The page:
You will find that most Arubans are able to speak English well, and of course being a Dutch island with a Dutch educational system, most everyone is fluent in Dutch. About 13% of the population also speak Spanish at home as their first language of choice, and a larger part of the population can also converse in Spanish quite fluently. So these are the main three "imported" languages in which Arubans can communicate very well, in addition to our native tongue.
The mother-tongue of Aruba is Papiamento. It is a language, not a dialect, and evolved from several older languages as most languages today have done.
Our language's name is derived from the Portuguese verb 'papear' which means 'to jabber' or the verb in Spanish meaning to speak incoherently. The word 'papiamento' also has the same meaning as parliament which is derived from the French word 'parler' (to speak).
Papiamento began in the 1500s to enable African slaves to communicate with their owners who had fled the Spanish Inquisition. In addition to their own language words, Portuguese and Spanish missionaries, Dutch merchants, South American traders and Indians added additional vocabulary. Today's instant international communications have added such elements as business English, computer jargon, food-related words and the colorful slang of many countries.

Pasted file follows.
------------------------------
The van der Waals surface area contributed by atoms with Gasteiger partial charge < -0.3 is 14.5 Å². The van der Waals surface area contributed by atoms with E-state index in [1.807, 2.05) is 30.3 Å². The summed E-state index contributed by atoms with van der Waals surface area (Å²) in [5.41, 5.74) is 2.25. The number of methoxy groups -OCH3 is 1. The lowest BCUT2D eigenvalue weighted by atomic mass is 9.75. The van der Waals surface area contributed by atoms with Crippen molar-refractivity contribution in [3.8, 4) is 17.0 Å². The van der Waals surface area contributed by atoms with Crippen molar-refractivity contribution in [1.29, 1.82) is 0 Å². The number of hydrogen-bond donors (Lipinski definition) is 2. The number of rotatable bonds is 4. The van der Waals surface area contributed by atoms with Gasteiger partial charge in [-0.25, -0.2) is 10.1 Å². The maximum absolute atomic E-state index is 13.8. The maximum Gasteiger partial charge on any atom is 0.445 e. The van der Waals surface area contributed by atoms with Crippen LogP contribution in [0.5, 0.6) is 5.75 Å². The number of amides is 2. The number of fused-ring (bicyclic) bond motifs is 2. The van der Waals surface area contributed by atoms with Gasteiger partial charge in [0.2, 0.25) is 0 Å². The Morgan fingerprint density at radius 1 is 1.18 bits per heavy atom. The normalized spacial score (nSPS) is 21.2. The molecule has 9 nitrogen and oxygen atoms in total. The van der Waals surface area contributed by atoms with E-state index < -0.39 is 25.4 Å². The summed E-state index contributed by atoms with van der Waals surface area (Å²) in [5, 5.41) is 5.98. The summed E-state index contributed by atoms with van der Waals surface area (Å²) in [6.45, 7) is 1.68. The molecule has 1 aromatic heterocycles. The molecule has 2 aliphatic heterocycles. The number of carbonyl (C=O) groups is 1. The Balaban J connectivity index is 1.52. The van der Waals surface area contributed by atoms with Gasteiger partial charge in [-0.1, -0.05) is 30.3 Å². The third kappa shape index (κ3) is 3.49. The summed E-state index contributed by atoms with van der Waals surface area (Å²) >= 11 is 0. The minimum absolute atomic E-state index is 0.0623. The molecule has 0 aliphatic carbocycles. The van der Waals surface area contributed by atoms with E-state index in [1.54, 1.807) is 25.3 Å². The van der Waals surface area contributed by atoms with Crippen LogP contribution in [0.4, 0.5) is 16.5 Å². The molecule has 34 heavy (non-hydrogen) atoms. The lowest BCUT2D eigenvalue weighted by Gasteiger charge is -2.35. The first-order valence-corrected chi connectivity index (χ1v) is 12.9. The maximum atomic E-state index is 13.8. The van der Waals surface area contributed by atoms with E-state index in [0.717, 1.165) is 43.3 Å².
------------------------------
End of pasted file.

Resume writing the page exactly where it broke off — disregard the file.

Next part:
Linguistic scholars state that Arubans have an aptitude or an almost instinctive flair for languages. Four or even five languages as part of one conversation within a group is common, depending on who is being spoken to or who is doing the speaking.
Papiamento is fun!.. It has a rhythm of its own, and because of its comparatively small vocabulary, one must take care to put the emphasis on the right syllable. Some words spelt the same way have a totally different meaning when pronounced incorrectly. Don't worry though, you'll pick up bits and pieces quite quickly and its always nice to hear visitors using our language.
These are a few frequently used words and phrases:
|How are you?||Con ta bai?|
|Fine, thank you||Bon, danki|
|Thank you very much||Masha danki|
|You're welcome||Na bo ordo|
|See you later||Te aworo|
|Very good||Hopi bon|
|My darling/sweetheart||Mi dushi|
|A Kiss||Un sunchi|
|Happy Birthday||Masha pabien|
|Have a nice day||Pasa un bon dia|
|Good morning||Bon dia|
|Good afternoon||Bon tardi|
|Good evening/||Bon nochi|
|Good night||Bon nochi|